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SEALs Sub Strike: Operation Emerald Red
By S. Gunn
HarperCollins Publishers, Inc.Copyright © 2005 S. Gunn
All right reserved.
Safe House Apartment of Grigoriy Rostov
83 Pushkin Alley
Novosibirsk, Lower Siberia
Senior Captain Grigoriy Mikhailavich Rostov sat in the darkened apartment he used as a safe house and squinted at the thirteen-inch black-and-white TV screen that flickered with images broadcast by State Television. The program was Brimyah -- "Time," in English -- the major news program produced by Svet Rebvoste -- the World News Network. What he saw hardly pleased him. His country had fallen apart around his ears.
Rostov could no longer deny the obvious. His beloved USSR had collapsed; the highly vaunted Soviet Union had disintegrated into a collection of mutually antagonistic states. Each one claimed to represent the "True Rodina." Rostov could not believe that the Motherland had ever spawned such disobedient children. He drank heavily of his glass of tea -- the strong brew liberally laced with a generous portion of Kremlin one-hundred proof-vodka -- and leaned forward to turn up the sound. As he listened vaguely to a report that Russia now sought membership in NATO -- traditional enemy of his beloved country -- his memory ran back over the past to when the dissolution of his icon began.
It was June 12, in the summer of 1987. The American president, Ronald Reagan, had come to West Germany for a conference with Chancellor Kohl. On this particular day, Reagan went to the Berlin Wall, to make a speech to the German people and the people of the Western nations. Many were not aware that the speech could be easily received in Eastern Europe as well. Reagan opened his remarks with the usual polite acknowledgments of those to whom he spoke. Then, as Rostov saw it, he suddenly changed gears and spoke with an iron determination, laced with smug and condescending superiority.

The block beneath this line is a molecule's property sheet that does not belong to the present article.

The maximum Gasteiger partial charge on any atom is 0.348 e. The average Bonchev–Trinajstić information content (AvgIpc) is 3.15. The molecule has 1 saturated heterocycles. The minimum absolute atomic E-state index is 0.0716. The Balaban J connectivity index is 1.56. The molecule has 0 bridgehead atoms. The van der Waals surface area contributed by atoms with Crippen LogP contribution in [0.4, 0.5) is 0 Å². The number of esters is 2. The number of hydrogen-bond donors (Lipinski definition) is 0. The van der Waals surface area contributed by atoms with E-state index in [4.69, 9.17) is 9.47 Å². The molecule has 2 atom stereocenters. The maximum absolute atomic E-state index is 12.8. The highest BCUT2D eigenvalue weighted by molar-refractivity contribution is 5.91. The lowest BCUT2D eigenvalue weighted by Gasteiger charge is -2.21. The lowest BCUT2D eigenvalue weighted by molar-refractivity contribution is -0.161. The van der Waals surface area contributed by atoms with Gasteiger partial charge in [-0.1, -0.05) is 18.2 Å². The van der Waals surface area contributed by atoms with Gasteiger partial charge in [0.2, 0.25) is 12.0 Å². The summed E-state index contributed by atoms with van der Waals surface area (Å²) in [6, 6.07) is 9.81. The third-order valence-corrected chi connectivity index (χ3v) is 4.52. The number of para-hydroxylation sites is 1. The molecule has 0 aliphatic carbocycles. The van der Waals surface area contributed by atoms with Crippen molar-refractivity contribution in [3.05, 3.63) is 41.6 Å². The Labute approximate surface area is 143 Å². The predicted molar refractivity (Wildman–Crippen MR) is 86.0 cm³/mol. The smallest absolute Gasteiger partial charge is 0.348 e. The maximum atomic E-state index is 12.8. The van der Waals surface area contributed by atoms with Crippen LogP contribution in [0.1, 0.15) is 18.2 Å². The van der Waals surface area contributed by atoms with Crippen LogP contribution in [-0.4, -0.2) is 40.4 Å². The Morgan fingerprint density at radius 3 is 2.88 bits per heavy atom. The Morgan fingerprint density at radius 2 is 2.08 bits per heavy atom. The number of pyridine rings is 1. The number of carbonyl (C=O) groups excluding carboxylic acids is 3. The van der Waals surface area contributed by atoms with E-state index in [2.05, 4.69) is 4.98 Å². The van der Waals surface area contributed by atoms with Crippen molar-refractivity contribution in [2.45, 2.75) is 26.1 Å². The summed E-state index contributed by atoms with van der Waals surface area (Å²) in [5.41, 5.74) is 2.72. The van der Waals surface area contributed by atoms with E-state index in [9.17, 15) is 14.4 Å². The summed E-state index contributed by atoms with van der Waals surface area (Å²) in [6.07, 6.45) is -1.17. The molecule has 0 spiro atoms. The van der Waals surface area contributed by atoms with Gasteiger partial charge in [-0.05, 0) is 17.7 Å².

"You see, like so many presidents before me, I come here today because wherever I go, whatever I do: Ich hab noch einer Koffer in Berlin." It meant: "I have a suitcase in Berlin." The applause, as Rostov remembered, had been a roar of approval. Reagan continued: "Behind me stands a OPERATION EMERALD RED 5 wall that encircles the free sectors of Europe. From the Baltic south those barriers cut across Germany in a gash of barbed wire, concrete dog runs, and guard towers . . . Yet, it is here in Berlin where the wall emerges most clearly. Here, cutting across your city, where the television screens have imprinted this brutal division of a continent upon the mind of the world."
As Grigoriy Rostov saw it, when Reagan reached the heart of his message, he made a chilling demand. "General Secretary Gorbachev, if you seek peace, if you seek prosperity for the Soviet Union and Eastern Europe, if you seek liberalization: Come here to this gate! Mr. Gorbachev, open this gate! Mr. Gorbachev, tear down this wall!"
There had been much more, but Rostov marked that moment in time as the start of the destruction of the political and military power of his homeland.